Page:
Published February 16th, 2022
A local connection to late-1800s wine grower and brandy distiller, controversial Theodore Gier
By Vera Kochan
Theodore Gier, Livermore Herald 1896 Image provided
With his vintages often winning medals in the late 1800s and early 1900s, German immigrant Theodore Gier was considered a "wine baron" and prominent business leader in California, often lauded for his many contributions and generosities. In 1904, Gier made a temporary home on Fish Ranch Road, but before delving into Gier's saga, a little back history is in order.
In 1879, John Olive inherited a ranch that produced, you guessed it, fish. Folks would take the dirt road in from Oakland that passed along the front of his trout enterprise. He built a little community there which included a stage coach station, guest cottages and a saloon. Word spread that his wife was an excellent cook and visitors would stop in for one of her savory meals. Their venture became so popular that the dirt road was officially named Fish Ranch Road. Olive was considered to be a good judge of horse flesh, and his property also provided cattle corrals, a stable and his expertise in horse trading. He died in 1897, due to a horse-related accident.
Olive's widow and two daughters, Ella and Rose, continued to run the business along with their husbands. Ella was married to Gabriel Y. Moraga, a grandson of Joaquin Moraga. They ran the saloon at Fish Ranch Road. A Contra Costa County Supervisors meeting agenda dated April 3, 1899, acknowledges liquor licenses granted to several hotels and saloons in the county. On the list is: Moraga G. Y., Fish Ranch Saloon, Fish Ranch. The agenda is faded, but for the most part reads, "It is ordered that the License Tax Collector issues licenses to sell spirituous malt-fermented and intoxicating liquors and wines in quantities less than one quart to the following named persons and the following named places to wit."
It is during this time that Gier had already begun the early stages of his liquor and wine dealership, which he established in 1892, called Theo. Gier Company. His business headquarters were in two Oakland, California locations.
Gier's heart was in winemaking, but as the owner of a grocery store he noticed that the sale of hard liquor was more profitable. Choosing to amass a tidy sum, he began to sell his flagship brand, "Metropole Whiskey." This decision helped him to bankroll the money he needed to buy vineyards in Alameda County. In 1893, he purchased one in Livermore, followed by one in Napa in 1898, a second one in Livermore in 1901, and another vineyard in St. Helena in 1903.
The following year, Gier took up residence locally, according to a copy of the 1904 lease agreement between Gabriel and Ella Moraga (the party of the first part) and Gier (the party of the second part): "That certain road house known as the `Fish Ranch Road House' and its surroundings, situated on the County Road between Oakland, Alameda County, California, and Lafayette, Contra Costa County, California, and formerly known as the `John Olive Ranch,' consisting of 15 acres of land, together with a residence and out buildings, and all furniture therein, and including also two cottages and pleasure grove and trees situated thereon; (save and excepting therefrom one cow barn and back shed and back Corral), with the appurtenances, for the term of four and one-half years from the first day of May, one thousand nine hundred and four, at the monthly rent or sum of Fifty (50) Dollars, payable in Gold coin of the United States of America, payable in advance on the first day of each and every month during said term."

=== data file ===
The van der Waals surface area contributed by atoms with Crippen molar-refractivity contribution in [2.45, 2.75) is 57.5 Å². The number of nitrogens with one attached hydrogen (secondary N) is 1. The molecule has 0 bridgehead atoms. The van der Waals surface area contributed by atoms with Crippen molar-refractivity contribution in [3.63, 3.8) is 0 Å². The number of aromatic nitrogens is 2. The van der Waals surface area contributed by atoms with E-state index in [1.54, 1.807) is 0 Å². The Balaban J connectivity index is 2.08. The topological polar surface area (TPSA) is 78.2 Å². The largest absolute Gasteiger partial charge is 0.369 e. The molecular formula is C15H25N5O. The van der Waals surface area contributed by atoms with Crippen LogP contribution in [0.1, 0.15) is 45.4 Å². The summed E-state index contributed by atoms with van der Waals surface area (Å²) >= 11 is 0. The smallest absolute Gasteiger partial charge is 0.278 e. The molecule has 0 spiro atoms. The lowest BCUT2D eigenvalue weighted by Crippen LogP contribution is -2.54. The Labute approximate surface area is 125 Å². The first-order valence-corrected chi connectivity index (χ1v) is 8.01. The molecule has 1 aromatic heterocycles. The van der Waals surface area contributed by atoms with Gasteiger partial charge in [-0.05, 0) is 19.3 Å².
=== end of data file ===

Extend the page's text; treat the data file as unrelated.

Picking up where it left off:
It was at this time, however, that Gier was about to see a dramatic downfall with his popularity and his fortune.
During the Boxer Rebellion (an uprising against foreigners that occurred in China about 1900), Gier made contributions to the international forces. In 1903, Germany's Kaiser Wilhelm honored Gier with the Order of the Crown. When World War I broke out, the Kaiser became America's enemy. A business competitor of Gier's had accused him and others at a 1918 wine-makers function of toasting the Kaiser and singing German patriotic songs. Newspapers reported that Gier was jailed and later made to kneel and kiss the American flag. Although the charges were never made official, the damage was done.
In order to avoid further harm to his reputation, Gier placed an ad in the Oakland Tribune with the headline: "I Am Not Pro-German!" The ad went on to state, "If the Kaiser should triumph, civilization would be endangered." Unfortunately, it was too little, too late as Gier saw himself removed from several state and county boards.
By the time 1920 rolled in, Gier had already been involved with several anti-Prohibition legal transgressions, most of which he was innocent. Besides short stints in jail, his vineyards (which would have been worth $20 million today) were confiscated, and over 20,000 gallons from his Napa distillery were dumped into a sewer by authorities. After liquidating the rest of his property, Gier sold his Napa vineyard to The Christian Brothers for only $50,000 ($10,000 of it was in cash). He later purchased a 180-acre orange grove near San Jose that never thrived due to frost conditions.
With his fortune nearly depleted, Gier, who had recovered from a heart attack years before, grew increasingly despondent over events. Although there exists no real proof, some reports say that his descendants were convinced he committed suicide by ingesting small amounts poison over a lengthy period of time. He passed away in 1931, at the age of 70, at his home in Piedmont, California.
Special thanks to Moraga Historical Society president Susan Sperry.

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Copyright Lamorinda Weekly, Moraga CA